Gambia hopes to undo Jammeh’s isolationist policies

By Mustapha K. Darboe

Welcome to New Gambia — the slogan adopted by leading politicians who contributed to oust the now former strongman Yahya Jammeh after the Dec. 1 election.

A fresh start, marked by the respect for human rights and better relations with international partners, is what they promise under the leadership of the new president Adama Barrow.

Gambia’s controversial ex-president Jammeh was known for his quasi-belligerent barbs towards fellow African leaders and international organizations. Verbal attacks that gradually pushed his country into isolation.

In 2013, Jammeh pulled Gambia from the Commonwealth calling it a neo-colonial institution, the same argument he used when quitting the International Criminal Court late last year.

The new government led by President Adama Barrow promised the country would return to the ICC, the Commonwealth and also mend relations with key partners such as the European Union.

“We have just assumed the task of governing the country after two decades of dictatorship and self-imposed isolation […] A dictatorship that cost us our friends,” Barrow told Neven Mimica, the EU commissioner for international cooperation and development on Thursday.

Mimica landed in the country to sign a €75 million ($77.8 million) grant as part of what he said was a “new start” with Gambia after two decades of tense relations.

The anti-Jammeh

Jammeh, famous for parading around with trademark prayer beads, the Quran and a sword, had also been criticized by partners such as the EU for “human rights abuses”.

“We will ensure that those concerns are not only addressed but are speedily addressed. We will assure Commissioner [Mimica] that the decision to withdraw from the ICC will be rescinded […] very soon,” Ousainou Darboe, Gambia’s new foreign minister, also said on Thursday.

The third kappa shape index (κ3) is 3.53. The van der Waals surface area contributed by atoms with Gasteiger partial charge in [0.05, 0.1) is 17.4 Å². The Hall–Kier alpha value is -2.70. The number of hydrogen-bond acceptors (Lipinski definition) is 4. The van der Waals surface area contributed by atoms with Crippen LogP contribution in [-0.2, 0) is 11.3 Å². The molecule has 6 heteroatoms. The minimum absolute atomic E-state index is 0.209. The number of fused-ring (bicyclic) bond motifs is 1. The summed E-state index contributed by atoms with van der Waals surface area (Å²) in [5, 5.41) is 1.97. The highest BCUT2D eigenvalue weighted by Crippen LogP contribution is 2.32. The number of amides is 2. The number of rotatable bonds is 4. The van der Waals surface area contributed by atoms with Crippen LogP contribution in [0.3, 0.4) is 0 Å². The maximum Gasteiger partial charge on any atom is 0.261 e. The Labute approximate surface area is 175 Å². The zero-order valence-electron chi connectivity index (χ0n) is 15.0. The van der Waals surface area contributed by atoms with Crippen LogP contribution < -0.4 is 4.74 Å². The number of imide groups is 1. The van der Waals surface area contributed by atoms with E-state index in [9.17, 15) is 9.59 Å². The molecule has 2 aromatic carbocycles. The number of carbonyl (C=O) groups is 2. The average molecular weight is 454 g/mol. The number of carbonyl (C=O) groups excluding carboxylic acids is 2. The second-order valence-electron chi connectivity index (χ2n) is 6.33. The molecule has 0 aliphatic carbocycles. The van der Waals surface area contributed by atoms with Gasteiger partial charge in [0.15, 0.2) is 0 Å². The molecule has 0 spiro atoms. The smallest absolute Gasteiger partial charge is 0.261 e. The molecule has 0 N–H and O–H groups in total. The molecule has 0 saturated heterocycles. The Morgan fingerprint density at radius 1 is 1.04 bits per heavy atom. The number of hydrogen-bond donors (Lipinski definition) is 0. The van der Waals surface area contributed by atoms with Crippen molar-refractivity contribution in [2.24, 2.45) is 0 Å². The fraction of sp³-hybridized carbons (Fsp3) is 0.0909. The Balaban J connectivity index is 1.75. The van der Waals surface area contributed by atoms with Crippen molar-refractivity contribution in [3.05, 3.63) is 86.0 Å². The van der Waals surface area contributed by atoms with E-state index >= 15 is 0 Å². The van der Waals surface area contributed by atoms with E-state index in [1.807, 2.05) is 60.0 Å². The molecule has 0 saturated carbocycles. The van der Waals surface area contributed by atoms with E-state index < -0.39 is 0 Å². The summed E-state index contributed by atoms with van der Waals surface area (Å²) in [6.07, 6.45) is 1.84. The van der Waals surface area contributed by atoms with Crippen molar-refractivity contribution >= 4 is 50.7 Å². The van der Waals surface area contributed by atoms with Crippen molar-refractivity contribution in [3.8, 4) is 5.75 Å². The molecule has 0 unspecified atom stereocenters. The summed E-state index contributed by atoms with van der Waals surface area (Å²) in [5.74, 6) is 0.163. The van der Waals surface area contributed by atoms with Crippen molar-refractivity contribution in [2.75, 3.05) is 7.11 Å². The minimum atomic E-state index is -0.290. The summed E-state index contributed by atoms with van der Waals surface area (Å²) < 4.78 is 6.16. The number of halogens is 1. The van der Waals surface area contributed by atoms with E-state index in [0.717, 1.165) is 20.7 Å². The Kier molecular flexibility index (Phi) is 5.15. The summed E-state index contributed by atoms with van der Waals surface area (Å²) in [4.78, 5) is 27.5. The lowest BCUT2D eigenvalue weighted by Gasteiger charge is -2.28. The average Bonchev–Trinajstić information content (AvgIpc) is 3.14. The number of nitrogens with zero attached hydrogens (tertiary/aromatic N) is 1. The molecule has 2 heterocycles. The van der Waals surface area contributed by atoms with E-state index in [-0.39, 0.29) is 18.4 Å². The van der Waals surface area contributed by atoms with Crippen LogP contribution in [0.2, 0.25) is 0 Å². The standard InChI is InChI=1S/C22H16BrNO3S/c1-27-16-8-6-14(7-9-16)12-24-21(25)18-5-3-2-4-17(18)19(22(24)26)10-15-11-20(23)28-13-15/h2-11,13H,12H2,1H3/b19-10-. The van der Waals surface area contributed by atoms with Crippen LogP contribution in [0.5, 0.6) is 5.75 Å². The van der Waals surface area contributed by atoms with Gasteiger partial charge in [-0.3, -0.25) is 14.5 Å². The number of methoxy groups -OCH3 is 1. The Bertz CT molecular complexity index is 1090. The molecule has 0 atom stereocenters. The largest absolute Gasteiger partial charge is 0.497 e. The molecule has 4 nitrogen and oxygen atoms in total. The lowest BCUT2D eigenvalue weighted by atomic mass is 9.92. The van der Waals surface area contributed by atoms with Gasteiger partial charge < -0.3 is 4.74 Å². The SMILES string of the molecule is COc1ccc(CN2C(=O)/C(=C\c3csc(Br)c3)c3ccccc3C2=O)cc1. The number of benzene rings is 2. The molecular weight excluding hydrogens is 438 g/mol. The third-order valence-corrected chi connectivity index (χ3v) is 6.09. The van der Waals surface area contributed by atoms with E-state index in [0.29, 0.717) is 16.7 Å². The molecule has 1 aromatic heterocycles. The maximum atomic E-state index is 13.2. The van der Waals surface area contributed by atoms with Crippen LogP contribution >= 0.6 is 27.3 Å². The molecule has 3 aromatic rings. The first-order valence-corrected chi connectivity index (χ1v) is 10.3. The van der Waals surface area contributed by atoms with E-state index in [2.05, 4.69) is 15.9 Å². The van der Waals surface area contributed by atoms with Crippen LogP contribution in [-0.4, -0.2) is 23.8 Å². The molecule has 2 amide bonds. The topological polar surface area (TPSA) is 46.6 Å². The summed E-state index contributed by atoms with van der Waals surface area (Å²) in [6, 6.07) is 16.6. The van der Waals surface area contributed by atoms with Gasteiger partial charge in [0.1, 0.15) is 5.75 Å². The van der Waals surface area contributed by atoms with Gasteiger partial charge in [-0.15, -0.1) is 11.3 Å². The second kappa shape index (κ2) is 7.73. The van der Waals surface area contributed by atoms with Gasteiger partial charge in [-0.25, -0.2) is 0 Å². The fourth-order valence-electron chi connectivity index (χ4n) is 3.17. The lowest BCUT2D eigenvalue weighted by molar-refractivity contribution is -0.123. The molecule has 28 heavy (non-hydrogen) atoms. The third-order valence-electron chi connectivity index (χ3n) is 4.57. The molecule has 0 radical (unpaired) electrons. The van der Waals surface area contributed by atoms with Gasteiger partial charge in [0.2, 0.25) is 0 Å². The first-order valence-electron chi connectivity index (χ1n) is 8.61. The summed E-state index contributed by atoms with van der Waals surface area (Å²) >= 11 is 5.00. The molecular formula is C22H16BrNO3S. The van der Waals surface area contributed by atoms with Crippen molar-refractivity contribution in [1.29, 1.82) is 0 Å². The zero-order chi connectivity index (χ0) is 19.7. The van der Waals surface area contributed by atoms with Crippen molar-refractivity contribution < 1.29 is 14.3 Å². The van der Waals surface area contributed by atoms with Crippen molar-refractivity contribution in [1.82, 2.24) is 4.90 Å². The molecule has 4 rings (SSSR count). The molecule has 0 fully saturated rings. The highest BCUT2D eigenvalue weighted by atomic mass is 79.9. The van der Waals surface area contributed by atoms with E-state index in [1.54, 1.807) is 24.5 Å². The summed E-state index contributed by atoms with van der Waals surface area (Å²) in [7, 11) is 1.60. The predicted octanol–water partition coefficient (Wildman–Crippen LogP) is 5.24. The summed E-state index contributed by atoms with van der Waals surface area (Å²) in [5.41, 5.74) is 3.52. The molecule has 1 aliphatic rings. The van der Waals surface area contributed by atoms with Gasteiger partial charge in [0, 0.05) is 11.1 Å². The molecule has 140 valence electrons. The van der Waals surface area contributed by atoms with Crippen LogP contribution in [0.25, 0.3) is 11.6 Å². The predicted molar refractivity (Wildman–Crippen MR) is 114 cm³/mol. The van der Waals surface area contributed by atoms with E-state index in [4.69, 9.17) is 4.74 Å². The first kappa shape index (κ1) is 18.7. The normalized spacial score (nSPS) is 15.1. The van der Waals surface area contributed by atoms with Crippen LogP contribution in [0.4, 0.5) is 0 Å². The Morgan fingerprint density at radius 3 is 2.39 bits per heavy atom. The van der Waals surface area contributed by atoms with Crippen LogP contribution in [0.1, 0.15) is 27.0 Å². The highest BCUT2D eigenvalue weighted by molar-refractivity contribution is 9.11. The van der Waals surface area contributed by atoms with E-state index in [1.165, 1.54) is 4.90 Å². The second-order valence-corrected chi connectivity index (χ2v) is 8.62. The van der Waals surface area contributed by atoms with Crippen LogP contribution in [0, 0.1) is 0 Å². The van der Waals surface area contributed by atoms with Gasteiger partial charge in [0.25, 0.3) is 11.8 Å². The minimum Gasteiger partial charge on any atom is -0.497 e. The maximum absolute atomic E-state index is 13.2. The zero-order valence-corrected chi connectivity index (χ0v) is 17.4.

For over two decades, unpredictability constituted one of the hallmarks of Jammeh’s foreign policy and impromptu announcements abounded.

He suddenly severed ties with Taiwan and also expelled an EU diplomat in 2015, all short-notice decisions.

“Jammeh’s unilateral decision to withdraw Gambia from the Commonwealth and the ICC completed the gradual withdrawal of the country from the community of nations. President Barrow’s decision to return Gambia to the fold is a signal that the political leadership has decided to start mending the diplomatic fences that Jammeh had dismantled. It is a new dawn in Gambia’s diplomatic relations with the rest of the world,” Sidi Sanneh, a former minister under Jammeh and now a political analysts and a blogger, told Anadolu Agency.


However, signs have already shown that though Barrow’s administration intends to “bring Gambia back” as he often says, it will not be a smooth ride.

One of the contentious issues between Banjul and the European Union has been the issue of gay rights.

Campaign pledge of good governance

Barrow, it appears, will not change position as he would suggest to journalists on Thursday when asked if he is ready to take a softer position on gay rights.

In 2014, Jammeh had approved a law which made the crime of “aggravated homosexuality” punishable by life imprisonment.

“Homosexuality is not an issue in Gambia,” a visibly uncomfortable Barrow said after a brief hesitation during a signing ceremony with EU Commissioner Mimica.

His administration came to power on promises of greater economic prosperity, employment creation.

“Gambia’s economic outlook is dire and thus will take a real and sustained effort to reverse our fortunes. Youth unemployment is one of the most daunting challenges facing the new administration. Because the Barrow administration is a transition government that is to last for only three years, it will be difficult for him to fulfill all of the campaign promises he’s made,” Sanneh adds.

But most importantly, he campaigned on the promise of good governance and rule of law. However, his first appointment already violated the constitution.

While he was in Senegal where he was inaugurated, President Barrow registered his first controversy by appointing Fatoumata Jallow as vice president, a woman who was constitutionally over the age limit allowed by the constitution.

“It has been a bit discouraging for the fact that the first step of the coalition violated the constitution which is the appointment of the vice president,” Essa Njie, a Gambian political analyst tells Anadolu Agency. “We believe that their actions should be in line with the constitution because that was their campaign promises.”

The new administration also renamed the country’s intelligence agency using an executive order which was not in line with the law since such changes should be done by the National Assembly.

However, the government on Wednesday issued a press statement explaining that this was only a statement of intent and that the due process of the law will be followed.

A promise many of Barrow’s followers hope — and expect — to be kept.


Written by PH

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